Group talks facilities plan at school board meeting

MARSHALL – Three members of Energy Services Group were on hand to give a recap and ask for approval of the Long-Range Facilities Plan at the Marshall School Board meeting Tuesday.

Kevin McGauley, Scott Schroeder and Joe Henn spoke to the board about a potential plan of action, having worked on the project for the past two years. They asked for the board’s approval to go ahead with a review and comment document to the Minnesota Department of Education, and the board unanimously voted to do so.

“We took a look at existing facilities, searching for opportunities for improvement and ultimately, implementing those improvements,” McGauley said. “We’ve helped Minnesota schools with roughly $350 million worth of those types of improvements. We can oftentimes draw from those experiences and perhaps bring best practices to give you a quality solution at the best possible cost. And we’re excited to be here as part of the planning team here at Marshall Schools.”

Marshall Middle School has the most need for improvement in energy efficiency, ventilation systems and temperature/humidity control.

“You are less efficient than you could be, and that is making you pay extra,” McGauley said. “Many of the air systems are original ones that have exceeded their life expectancy. And most spaces at the middle school do not meet ventilation requirements.”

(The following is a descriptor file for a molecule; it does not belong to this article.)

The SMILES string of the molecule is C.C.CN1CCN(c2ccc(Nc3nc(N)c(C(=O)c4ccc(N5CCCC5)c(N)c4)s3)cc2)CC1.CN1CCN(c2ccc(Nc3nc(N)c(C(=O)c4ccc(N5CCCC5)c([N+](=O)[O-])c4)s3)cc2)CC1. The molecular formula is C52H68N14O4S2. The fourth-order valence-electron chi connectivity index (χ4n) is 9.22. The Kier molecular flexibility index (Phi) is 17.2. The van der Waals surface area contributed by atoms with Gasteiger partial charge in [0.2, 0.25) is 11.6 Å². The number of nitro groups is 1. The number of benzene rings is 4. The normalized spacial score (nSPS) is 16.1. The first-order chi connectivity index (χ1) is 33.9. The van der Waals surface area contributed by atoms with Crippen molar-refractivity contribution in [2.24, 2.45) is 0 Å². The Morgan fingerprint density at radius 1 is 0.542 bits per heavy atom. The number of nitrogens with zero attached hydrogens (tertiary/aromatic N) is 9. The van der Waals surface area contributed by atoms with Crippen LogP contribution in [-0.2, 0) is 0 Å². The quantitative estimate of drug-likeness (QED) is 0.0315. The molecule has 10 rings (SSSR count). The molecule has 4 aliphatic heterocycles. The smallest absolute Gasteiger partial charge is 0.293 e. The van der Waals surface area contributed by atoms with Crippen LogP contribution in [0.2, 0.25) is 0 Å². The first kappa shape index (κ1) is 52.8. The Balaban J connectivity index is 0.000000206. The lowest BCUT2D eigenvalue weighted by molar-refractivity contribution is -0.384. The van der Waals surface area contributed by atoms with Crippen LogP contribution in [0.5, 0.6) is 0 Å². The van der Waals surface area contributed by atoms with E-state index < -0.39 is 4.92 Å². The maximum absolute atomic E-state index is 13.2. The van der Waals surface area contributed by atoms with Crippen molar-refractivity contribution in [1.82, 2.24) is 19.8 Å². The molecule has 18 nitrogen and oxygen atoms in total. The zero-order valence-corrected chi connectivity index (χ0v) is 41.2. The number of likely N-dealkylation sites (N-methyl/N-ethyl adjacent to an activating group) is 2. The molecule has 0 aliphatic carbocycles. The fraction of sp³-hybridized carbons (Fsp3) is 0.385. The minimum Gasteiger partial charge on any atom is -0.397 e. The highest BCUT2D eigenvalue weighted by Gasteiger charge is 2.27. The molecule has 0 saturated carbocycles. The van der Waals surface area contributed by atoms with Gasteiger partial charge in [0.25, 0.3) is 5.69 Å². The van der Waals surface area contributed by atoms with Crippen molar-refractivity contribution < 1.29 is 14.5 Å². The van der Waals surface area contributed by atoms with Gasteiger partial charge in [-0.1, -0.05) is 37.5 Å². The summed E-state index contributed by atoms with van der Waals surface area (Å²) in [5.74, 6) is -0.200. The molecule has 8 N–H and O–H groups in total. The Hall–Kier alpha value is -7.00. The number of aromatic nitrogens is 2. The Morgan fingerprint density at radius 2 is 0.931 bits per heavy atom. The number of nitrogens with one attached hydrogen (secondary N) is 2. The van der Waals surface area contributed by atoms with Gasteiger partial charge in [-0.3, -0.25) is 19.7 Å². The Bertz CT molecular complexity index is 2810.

Along with the building’s age and quality, school size and class size, inadequate air quality, ventilation, temperature/humidity, lighting and acoustics affect student achievement, a national study said.

“It can amount to a 10 percent increase in student absence,” McGauley said. “Asthma is the number one reason for school absences. Reinvesting in facilities can improve student achievement by 10-14 percent.”

The MMS improvements are estimated to be around $7 million, followed by Park Side ($500,000) and Marshall High School ($150,000). Schroeder said now was a good time to make those improvement, some of which will pay for themselves over time.

“There is a perfect storm happening right now,” Schroeder said. “Interest rates are at a 40-year low.”

Eventually, ESG got creative and is helping the district apply for QZAB (qualified zoning academic bonds) from the state. Marshall qualifies because of its high (over 35 percent) free and reduced lunch population. Roughly $8 million is earmarked for Marshall. And the board can still alter the scope of the project or even back out in the next few months if it decides the plan is unfavorable for any reason.

Marshall Superintendent Scott Monson shared the results of a recent survey, highlighting the board’s focus areas. The district’s facilities study topped the list, followed by career and technical education, student performance and technology planning and direction.

While fiscal responsibility was not on the list, Monson believes that priority is a goal that is already built in. Workforce development and collaboration, communications, principal evaluation, flexible learning year and support systems alignment also made the list.